Jorge Fernandes, group chief technology officer at Optus' parent company Singtel, has been tapped to temporarily step into the vacant role until a replacement is found.

Gigi Onag, Senior Editor, APAC

March 11, 2024

3 Min Read
Optus store in a mall in Australia
(Source: Takatoshi Kurikawa/Alamy Stock Photo)

Optus, Australia's second-largest telco provider, has lost its networks head in the second high-profile executive resignation in the aftermath of the 16-hour outage in November that affected 10 million customers and disabled communications systems across the country.

Lambo Kanagaratnam, who served Optus for nine years and as managing director of networks since July 2023, resigned on Friday. Interim CEO Michael Venter announced his departure in an internal memo to the staff obtained by the Sydney Morning Herald.

The newspaper revealed that the memo does not contain details on the reason for the executive's exit, only stating that Kanagaratnam "has made the decision that the time is right for him to leave Optus."

"Lambo has helped our teams navigate through some uniquely challenging major natural disasters ranging from cyclones, floods and fires as well as responding to the complexities that COVID and the recent outage presented for our customers and Network teams.

"Personally, I have the highest regard for Lambo as someone who consistently demonstrates the characteristics that we all know him for. He is calm under pressure, approachable, cares deeply about our people and our business and is always professional,'' said Ventner in the memo.

Related:Optus takes another reputational hit with AUS$1.5M fine over breach of public safety rules

He added that Jorge Fernandes, group chief technology officer at Optus' parent company Singtel, has been tapped to temporarily step into the vacant role until a replacement is found.

Executive fallout

Kanagaratnam, along with former Optus CEO Kelly Bayer Rosmarin, appeared before the Australian Senate inquiry into the network outage on November 17, admitting that the telco operator was surprised at the scale and the size of the outage.

"We didn't have a plan in place for that specific scale of outage. I think it was unexpected," Kanagaratnam told the Senate. "We will take such exercises into consideration in the future."

Bayer Rosmarin resigned from the company soon after the Senate hearing on November 20, saying that her resignation is "in the best interest of Optus moving forward".

Optus CFO Ventner was then put in charge in her place on an interim basis.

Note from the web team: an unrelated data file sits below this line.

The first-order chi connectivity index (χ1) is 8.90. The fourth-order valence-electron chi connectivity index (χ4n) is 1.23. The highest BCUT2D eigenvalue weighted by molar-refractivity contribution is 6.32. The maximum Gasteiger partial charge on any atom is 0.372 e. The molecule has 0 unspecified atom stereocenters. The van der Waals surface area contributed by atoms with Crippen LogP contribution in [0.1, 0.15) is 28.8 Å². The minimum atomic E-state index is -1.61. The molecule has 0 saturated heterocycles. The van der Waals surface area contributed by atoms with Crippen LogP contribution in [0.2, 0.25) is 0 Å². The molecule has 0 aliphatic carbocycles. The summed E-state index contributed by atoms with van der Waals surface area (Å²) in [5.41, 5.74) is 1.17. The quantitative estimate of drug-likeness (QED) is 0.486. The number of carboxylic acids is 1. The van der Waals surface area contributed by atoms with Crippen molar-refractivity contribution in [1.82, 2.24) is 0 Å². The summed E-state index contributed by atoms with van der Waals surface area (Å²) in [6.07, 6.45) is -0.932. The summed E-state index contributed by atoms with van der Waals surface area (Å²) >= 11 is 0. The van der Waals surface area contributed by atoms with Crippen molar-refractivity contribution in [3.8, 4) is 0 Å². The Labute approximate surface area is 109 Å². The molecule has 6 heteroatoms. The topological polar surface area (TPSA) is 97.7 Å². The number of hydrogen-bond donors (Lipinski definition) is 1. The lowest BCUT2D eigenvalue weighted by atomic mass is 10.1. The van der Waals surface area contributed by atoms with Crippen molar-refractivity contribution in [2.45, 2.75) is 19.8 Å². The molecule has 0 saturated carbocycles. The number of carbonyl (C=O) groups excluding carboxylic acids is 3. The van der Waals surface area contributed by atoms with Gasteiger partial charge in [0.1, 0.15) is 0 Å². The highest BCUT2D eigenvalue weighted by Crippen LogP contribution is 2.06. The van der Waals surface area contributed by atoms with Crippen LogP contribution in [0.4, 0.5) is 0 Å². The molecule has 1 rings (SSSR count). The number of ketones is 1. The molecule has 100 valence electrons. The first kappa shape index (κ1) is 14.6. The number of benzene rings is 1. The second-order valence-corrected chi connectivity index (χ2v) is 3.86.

Bayer Rosmarin's departure was followed by that of Optus' corporate and public affairs director, Sally Oelerich, who left the company in January. Kanagaratnam is the third senior executive to leave the company in the wake of the network outage allegedly caused by a botched software upgrade.

Optus is facing an uphill climb to win back public trust in the wake of the network meltdown as well as the massive data breach discovered in September 2022, compromising the personal data of as many as 10 million customers.

Early this month, the country's communications and media watchdog fined $1.5 million Australian dollars (US$980,316) for large-scale breaches of public safety rules. It is now being tasked to seek an independent review of its IPND (Integrated Public Number Database) compliance where it uses a third-party data provider.


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About the Author(s)

Gigi Onag

Senior Editor, APAC, Light Reading

Gigi Onag is Senior Editor, APAC, Light Reading. She has been a technology journalist for more than 15 years, covering various aspects of enterprise IT across Asia Pacific.

She started with regional IT publications under CMP Asia (now Informa), including Asia Computer Weekly, Intelligent Enterprise Asia and Network Computing Asia and Teledotcom Asia. This was followed by stints with Computerworld Hong Kong and sister publications FutureIoT and FutureCIO. She had contributed articles to South China Morning Post, TechTarget and PC Market among others.

She interspersed her career as a technology editor with a brief sojourn into public relations before returning to journalism joining the editorial team of Mix Magazine, a MICE publication and its sister publication Business Traveller Asia Pacific.

Gigi is based in Hong Kong and is keen to delve deeper into the region’s wide wild world of telecoms.

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